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Table of Contents

Part I

Part II

Part III

Part IV

Part V

Part VI

Part VII


Part IX


Part IX: The Unique Relationship Between the First Adam and the Last Adam

Chapter 1

The Body of the First Adam and of the Last Adam

     ALTHOUGH the record of Genesis is brief indeed in its treatment of the origin and subsequent history of Adam, it nevertheless gives us a great deal of information by inference. The trouble with this kind of information is that there is always difficulty in agreeing upon the meaning of such inferential statements. For example, as we shall see, there is an inference that Adam's body had a form which rendered it a male-female organism, which by a kind of divine surgery was divided into two independent creatures who nevertheless formed a single whole when "joined" by God. This is an inference. In spite of the fact that, to me, the text is completely clear, there are many wholly sincere Christian scholars who believe the language to be symbolic, and that such a bisexual creature would be difficult to conceive, physiologically speaking. Actually, it is possible to construct in theory a human body capable of containing within it one vessel to originate the sperm and one the ovum, which being released at the same moment could unite and produce a fetus. However, one must allow that the possible bisexuality of Adam as created is inferential only.
     Another circumstance which seems to me perfectly clear is that, again physiologically considered, Adam and Eve were not by nature subject to mortality until they sinned, and might have recovered physical immortality had they been allowed to reach the Tree of Life subsequently. This again must be considered an inference because, here too, there is a great deal of disagreement among those who have equal respect for the Word of God.
     Some of these inferences may or may not be important, but those which are, are resolvable to my mind without the least possible shadow of doubt by reference to what we know of the Lord Jesus

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Christ from the New Testament. It thus comes about that the clearest picture of Adam is not to be found in Genesis at all but in the New Testament. This picture gives us some basic information about the nature of man by showing us what a perfect Adam is really like. Moreover, this applies not merely to the character or personality potential of such a one, but to what his body might have been as well. The events which took place on Calvary shed a light on this aspect of the problem, which, it seems to me, make it quite impossible to account for the first Adam by some kind of evolved primate with a God-given soul. Let us look very carefully at what really happened when the Lord laid down His life on the Cross.
     Although the thought may appear at first sight to be a novel one, it can be shown logically that vicarious sacrifice sheds light upon the physical constitution of Adam as created, which cannot be obtained by any other means. To understand the nature of this light, it is necessary to establish very clearly, not merely what vicarious sacrifice is (which most of us believe we know rather well), but what it is not. This is a subject which demands the strictest adherence to the laws of logic, but also requires a certain spiritual perception.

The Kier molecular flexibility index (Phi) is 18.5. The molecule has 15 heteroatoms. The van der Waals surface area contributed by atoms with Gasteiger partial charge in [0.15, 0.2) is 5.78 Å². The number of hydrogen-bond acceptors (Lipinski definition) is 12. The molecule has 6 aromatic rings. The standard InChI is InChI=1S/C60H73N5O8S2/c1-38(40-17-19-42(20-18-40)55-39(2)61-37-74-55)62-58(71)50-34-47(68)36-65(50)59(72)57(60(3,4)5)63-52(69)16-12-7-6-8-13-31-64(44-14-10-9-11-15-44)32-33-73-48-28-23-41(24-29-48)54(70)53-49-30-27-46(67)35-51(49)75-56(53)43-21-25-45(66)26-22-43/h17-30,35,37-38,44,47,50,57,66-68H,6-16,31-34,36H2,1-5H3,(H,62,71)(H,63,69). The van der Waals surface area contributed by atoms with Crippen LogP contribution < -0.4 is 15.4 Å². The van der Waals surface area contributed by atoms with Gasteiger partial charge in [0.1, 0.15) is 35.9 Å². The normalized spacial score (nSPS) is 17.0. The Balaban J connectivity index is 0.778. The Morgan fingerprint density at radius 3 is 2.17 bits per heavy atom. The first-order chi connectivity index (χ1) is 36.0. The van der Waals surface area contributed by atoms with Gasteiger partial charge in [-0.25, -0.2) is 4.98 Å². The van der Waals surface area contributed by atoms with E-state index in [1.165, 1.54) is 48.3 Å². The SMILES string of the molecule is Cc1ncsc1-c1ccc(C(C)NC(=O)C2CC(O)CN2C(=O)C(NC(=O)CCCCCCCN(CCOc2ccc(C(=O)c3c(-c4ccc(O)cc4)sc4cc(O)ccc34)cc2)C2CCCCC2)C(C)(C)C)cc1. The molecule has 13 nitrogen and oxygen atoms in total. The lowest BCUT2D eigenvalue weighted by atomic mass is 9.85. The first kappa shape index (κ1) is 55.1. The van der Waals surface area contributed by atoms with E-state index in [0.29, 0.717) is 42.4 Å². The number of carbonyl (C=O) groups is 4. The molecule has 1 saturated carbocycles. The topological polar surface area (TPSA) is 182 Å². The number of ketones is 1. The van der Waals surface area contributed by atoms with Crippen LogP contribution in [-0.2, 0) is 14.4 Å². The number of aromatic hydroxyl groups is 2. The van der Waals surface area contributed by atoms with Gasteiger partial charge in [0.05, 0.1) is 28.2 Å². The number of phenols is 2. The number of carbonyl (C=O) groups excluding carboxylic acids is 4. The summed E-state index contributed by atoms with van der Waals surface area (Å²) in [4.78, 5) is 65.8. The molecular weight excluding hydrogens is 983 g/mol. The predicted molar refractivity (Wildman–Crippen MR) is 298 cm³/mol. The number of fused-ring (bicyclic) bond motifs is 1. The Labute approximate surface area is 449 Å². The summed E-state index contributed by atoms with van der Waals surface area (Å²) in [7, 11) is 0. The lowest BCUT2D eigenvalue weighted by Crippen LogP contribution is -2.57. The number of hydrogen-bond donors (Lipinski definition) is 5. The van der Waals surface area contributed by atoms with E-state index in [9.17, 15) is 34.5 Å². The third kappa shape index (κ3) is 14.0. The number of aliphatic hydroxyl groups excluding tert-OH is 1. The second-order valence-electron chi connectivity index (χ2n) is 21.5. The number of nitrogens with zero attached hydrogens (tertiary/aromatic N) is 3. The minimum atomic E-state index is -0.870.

I remember several years ago driving along Dupont Street in Toronto with a very godly Christian man whose formal education had probably not even proceeded as far as Junior Matriculation, but who had a very keen perception of spiritual truth. We were talking about the Lord's death, and I mentioned to him one or two of the key points which are presented in this chapter. He turned to me suddenly with great joy in his face and said, "How beautiful! Somehow I've always understood this but never been able to put it into words." I think that what stimulated the remark at this point in the conversation was the observation that the Lord died on the cross, but not because of it, a statement which is considered subsequently. I believe that the Holy Spirit alone can lead us into this kind of truth. Nevertheless, once having arrived at the truth, we shall find that it is possible to reconstruct the rationale of it all, and it turns out in the end to be quite defensible by an appeal to logic. Even so the logic of it is often more apparent to oneself than to someone else, a fact which demonstrates that this kind of understanding is spiritually acquired in the final analysis. And there is a sense in which to arrive at the truth one must know the truth already. It may therefore prove very disappointing if one attempts to convey this understanding to others unless, in some measure, they already have it.
     There has now been a tendency for many years to place more and more emphasis on the cultivation of devotional life and on the

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need for practicing Christian virtue in all human relationships, somewhat to the exclusion of achieving a real understanding of why we believe what we do. Devotion and practice have tended to eclipse understanding, so that the structure of our faith is often neglected and its terminology used very loosely.
     It thus comes about that terms which were once applied with quite exact meanings by earlier theologians are now used so loosely as to be almost meaningless. "Doctrine" is apt to be considered as cold, divisive, and rather impractical. We speak of the Lord's sacrifice, and in our fantastic indifference to the truth, actually dare to suggest parallels with those who lay down their lives for their country. Some who categorically deny that they ever make such a mistake add by way of explanation that they realize only too well how much greater His sacrifice was. The difference becomes one of degree -- a misrepresentation of the truth, which is only slightly less unfortunate. The fact is that no possible comparison can be made with the death of any other human being from Abel to the present time. Yet this does not mean that there is no hope of understanding, in so far as we are enabled so to do by the Holy Spirit, something of the real nature of the Lord's sacrifice. But we shall understand it rather by contrast than by analogy.